What's Behind the United States Ammunition Shortage?
The shortage has been attributed to many factors, most of them related to the explosion of gun ownership in the United States since the pandemic began.
While the start of the pandemic is nearing its two-year anniversary, that is also the case for the nation’s ammunition shortage. Since early 2020, hunters, target shooters, and even some police departments have had trouble getting their hands on ammunition. And when they have been able to find ammunition, it has cost much more than usual.
The shortage has been attributed to many factors, most of them related to the explosion of gun ownership in the United States since the pandemic began. It has also been tied to years of consolidation in the ammunition industry, the 2020 bankruptcy of Remington, pandemic-era supply chain issues, and even State Department sanctions on Russian-made ammo.
The recent surge in gun ownership, meanwhile, was seen as a reaction to social unrest in 2020 and the arrival of a Democrat in the White House in 2021. There have even been baseless conspiracy theories claiming that the government has somehow purposely engineered the shortage, even though the ammo shortage has continued across a pair of diametrically opposed presidential administrations.
The major ammunition companies have ramped up manufacturing capacity, but most industry observers believe the shortages will continue at least through the end of the year.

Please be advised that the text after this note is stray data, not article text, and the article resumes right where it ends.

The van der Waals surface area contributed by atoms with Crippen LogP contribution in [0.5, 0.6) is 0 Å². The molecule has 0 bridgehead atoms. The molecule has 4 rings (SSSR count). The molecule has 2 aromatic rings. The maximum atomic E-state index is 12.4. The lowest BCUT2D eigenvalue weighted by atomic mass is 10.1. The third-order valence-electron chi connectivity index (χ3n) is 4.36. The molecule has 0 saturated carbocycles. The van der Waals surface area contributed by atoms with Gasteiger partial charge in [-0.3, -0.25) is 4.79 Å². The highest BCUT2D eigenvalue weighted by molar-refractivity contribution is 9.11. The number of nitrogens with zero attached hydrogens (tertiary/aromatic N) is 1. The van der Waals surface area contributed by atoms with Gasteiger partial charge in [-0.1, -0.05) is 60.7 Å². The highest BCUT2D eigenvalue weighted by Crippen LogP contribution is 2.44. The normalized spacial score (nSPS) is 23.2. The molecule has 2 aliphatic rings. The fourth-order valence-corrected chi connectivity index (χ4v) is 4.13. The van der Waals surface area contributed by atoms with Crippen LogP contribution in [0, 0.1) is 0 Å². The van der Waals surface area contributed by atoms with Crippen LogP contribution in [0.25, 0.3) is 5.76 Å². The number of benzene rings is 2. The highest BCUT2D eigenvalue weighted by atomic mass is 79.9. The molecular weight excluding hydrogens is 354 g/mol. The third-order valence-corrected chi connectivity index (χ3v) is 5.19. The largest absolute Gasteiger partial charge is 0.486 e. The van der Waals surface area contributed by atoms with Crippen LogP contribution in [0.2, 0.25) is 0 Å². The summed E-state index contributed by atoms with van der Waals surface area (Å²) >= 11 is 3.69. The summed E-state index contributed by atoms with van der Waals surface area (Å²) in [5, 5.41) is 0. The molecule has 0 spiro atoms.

This week, WAFB in Baton Rouge became the latest local media outlet to take a look at the current state of the ammunition shortage. WAFB’s story cited a recent report from the National Shooting Sports Federation which found that 5.4 million people in the United States purchased guns in 2021.
“In the economy, you have fridges that are hard to get, you have sofas that are hard to get, you have cars, computer chips, there are a lot of things that are hard to get, firearms and ammunition are no different,” Joshua Davis, the owner of Louisiana Firearms in Baton Rouge, told the news outlet. “It’s hard to get raw materials. It’s hard to get raw materials to a factory. It’s hard to forage those materials to make whatever you’re trying to make.”
Davis added that gun demand has risen during Democratic administrations and fallen during Republican ones, a pattern that has repeated itself for “30 to 40 years.”
Late last year, WDAM, a TV station next door in Mississippi, looked at the state of the ammo shortage.
“It affects us on a daily basis. General ammo, hunting ammo … is very hard to get. Some we have and some we just can’t find at all,” T-Voe Trosclair, an employee at a local outdoors store, told the station. However, the area’s sheriff’s department had been able to stock up in advance.
Stephen Silver, a technology writer for The National Interest, is a journalist, essayist, and film critic, who is also a contributor to The Philadelphia Inquirer, Philly Voice, Philadelphia Weekly, the Jewish Telegraphic Agency, Living Life Fearless, Backstage magazine, Broad Street Review and Splice Today. The co-founder of the Philadelphia Film Critics Circle, Stephen lives in suburban Philadelphia with his wife and two sons. Follow him on Twitter at @StephenSilver.